By Howard Moscoe
The accessible parking permit system in Ontario needs to be scrapped and re-engineered.
There are almost 600,000 disabled parking permits issued by the province of Ontario. Many, if not most of them, are owned by people who do not deserve to hold them. The fault lies squarely on the shoulders of the Province of Ontario and elected politicians who don’t have the guts make real changes to the criteria for issuing permits.
A handicapped parking permit is one of the most valuable permits you can own, not only because of the money that you save, but the privilege it conveys. Those privileges include: the right to park in conveniently located reserved parking spots, the right to ignore most “No Parking” signs and (in Toronto) the right to free on street parking.
In the 70s, when the accessible parking permit system was being developed, I represented the Association of Municipalities of Ontario on a stakeholder committee that was advising the government of the day on how to structure the accessible parking system. Two members of that committee, John Feld who represented an association for people with disabilities, and I warned that the proposed system for obtaining a permit was fraught with potential for abuse.
To obtain a permit, all that you need is a letter from a physician. Most physicians are advocates for their patients. Under these conditions, the letters would be too easy to obtain. How many of you know someone who has a permit that they don’t deserve or is using a permit that belonged to a deceased relative?
Now, I have a disabled parking permit. I have a breathing disability and a leg muscle problem that requires me to wear a leg brace. I drive my car using hand controls and I resent the fact that I have to circle a parking lot to find a distant parking space because some inconsiderate slob is occupying a handicapped spot that they don’t need or deserve.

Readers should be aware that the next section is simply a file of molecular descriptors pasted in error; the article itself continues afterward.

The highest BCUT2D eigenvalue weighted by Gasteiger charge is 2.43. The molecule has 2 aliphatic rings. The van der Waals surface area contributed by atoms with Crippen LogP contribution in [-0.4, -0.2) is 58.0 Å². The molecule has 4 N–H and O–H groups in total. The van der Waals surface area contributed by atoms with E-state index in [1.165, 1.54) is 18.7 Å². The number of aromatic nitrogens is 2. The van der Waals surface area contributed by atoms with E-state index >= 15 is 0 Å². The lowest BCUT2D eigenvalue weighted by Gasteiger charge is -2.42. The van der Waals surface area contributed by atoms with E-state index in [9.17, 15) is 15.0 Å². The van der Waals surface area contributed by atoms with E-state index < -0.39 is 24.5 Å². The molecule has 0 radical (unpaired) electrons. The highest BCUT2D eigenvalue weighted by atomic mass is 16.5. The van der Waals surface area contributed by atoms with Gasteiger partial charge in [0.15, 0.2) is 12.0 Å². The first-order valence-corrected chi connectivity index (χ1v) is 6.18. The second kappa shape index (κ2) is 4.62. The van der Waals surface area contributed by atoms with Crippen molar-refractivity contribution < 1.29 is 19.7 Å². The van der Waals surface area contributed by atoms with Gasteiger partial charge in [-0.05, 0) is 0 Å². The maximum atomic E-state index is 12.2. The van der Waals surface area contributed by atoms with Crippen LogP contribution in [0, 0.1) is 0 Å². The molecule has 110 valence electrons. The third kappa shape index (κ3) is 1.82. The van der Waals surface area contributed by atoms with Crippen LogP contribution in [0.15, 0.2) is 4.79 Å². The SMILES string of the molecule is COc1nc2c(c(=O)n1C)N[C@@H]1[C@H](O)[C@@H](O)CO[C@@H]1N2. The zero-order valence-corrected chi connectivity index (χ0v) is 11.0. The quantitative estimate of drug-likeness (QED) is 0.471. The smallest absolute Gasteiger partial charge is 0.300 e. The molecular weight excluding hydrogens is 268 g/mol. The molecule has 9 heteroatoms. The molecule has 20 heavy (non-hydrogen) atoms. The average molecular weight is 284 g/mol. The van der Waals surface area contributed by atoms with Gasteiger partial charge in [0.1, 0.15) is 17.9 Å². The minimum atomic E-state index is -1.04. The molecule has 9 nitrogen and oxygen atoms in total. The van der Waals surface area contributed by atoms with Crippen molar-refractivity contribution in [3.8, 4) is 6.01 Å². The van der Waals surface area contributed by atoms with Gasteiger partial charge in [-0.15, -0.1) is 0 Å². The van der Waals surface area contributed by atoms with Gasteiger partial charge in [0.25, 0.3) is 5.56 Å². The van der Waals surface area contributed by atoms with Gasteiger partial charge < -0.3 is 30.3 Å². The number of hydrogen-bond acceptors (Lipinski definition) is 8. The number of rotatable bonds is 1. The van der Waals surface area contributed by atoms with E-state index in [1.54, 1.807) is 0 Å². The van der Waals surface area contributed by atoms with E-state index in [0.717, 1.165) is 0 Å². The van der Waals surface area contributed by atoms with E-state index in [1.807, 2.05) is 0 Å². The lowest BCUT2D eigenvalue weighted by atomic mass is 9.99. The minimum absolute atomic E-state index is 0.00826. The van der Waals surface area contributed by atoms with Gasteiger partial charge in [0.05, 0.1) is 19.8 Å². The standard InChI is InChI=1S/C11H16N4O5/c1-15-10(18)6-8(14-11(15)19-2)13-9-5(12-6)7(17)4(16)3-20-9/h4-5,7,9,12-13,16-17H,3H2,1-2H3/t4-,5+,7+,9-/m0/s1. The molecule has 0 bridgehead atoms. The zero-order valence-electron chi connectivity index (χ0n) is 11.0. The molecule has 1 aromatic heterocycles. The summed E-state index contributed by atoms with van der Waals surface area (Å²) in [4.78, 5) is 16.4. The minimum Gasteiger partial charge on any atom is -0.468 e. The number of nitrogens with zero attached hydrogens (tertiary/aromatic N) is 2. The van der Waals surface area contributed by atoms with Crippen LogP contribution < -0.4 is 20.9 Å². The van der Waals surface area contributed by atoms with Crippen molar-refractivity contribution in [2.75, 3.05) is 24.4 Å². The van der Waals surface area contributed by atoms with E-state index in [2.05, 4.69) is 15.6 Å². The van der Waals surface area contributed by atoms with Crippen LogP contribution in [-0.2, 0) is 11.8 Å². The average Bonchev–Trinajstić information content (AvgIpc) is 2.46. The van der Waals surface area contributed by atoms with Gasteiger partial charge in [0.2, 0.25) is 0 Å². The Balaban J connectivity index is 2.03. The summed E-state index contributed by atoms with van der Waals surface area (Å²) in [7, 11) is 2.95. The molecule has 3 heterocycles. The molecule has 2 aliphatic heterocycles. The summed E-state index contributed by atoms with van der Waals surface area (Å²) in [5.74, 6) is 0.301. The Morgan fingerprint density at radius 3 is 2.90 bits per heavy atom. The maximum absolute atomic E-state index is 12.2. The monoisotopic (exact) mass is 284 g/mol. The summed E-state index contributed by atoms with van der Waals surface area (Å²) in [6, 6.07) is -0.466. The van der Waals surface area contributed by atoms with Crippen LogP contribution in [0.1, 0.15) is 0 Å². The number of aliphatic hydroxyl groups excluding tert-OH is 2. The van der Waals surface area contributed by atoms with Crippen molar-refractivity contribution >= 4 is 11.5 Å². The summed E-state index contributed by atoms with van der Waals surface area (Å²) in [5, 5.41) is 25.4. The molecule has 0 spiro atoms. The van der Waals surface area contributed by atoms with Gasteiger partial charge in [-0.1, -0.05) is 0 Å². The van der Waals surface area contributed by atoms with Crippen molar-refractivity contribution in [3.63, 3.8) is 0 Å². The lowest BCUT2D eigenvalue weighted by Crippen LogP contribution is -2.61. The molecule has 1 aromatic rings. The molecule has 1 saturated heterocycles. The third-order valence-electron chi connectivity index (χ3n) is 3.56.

What is the answer? Raise the fines? The present fine for abusing a disabled parking spot is more than $250. Has it helped? Better enforcement? Perhaps, but it’s a tough regime to enforce because you actually have to catch someone with a permit they shouldn’t have and have then to prove that they shouldn’t have it.
In 1995 I was vice-chair of the Toronto Transit Commission. We ran the Wheel-Trans system. Wheel-Trans provides door to door accessible transit for disabled riders. It was costing us more than $28.00 for each one way trip (riders paid a TTC ticket).
The TTC was financially pressed to the wall. Not only had funding been cut for Wheel-Trans, but we had come to realize that there was widespread abuse of our eligibility criteria.
The Wheel-Trans system had become a free taxi service for anyone who could get a letter from their doctor.
At the urging of our Disabled Advisory Committee we scrapped our Wheel-Trans permits, dumped the doctor’s letter, changed the eligibility criteria to “unable to ride a regular bus” and forced all of our permit holders to re-apply.
They had to attend in person and be interviewed by a panel that included a disabled person and a physiotherapist. It was tough love, but it had to be done. We had to reserve the Wheel-Trans rides for those who really needed them.
As a result, we dumped more than half of those who held permits, many of whom didn’t even bother to apply.
It was politically painful, but necessary to preserve the integrity of the system. That is what has to be done to ensure the disabled parking permit system is socially defensible and free of abuse.
The system has to be scrapped and re-booted. Will politicians in Ontario have the guts to tell 300,000 citizens that they have to give up their permits? I wouldn’t bet on it.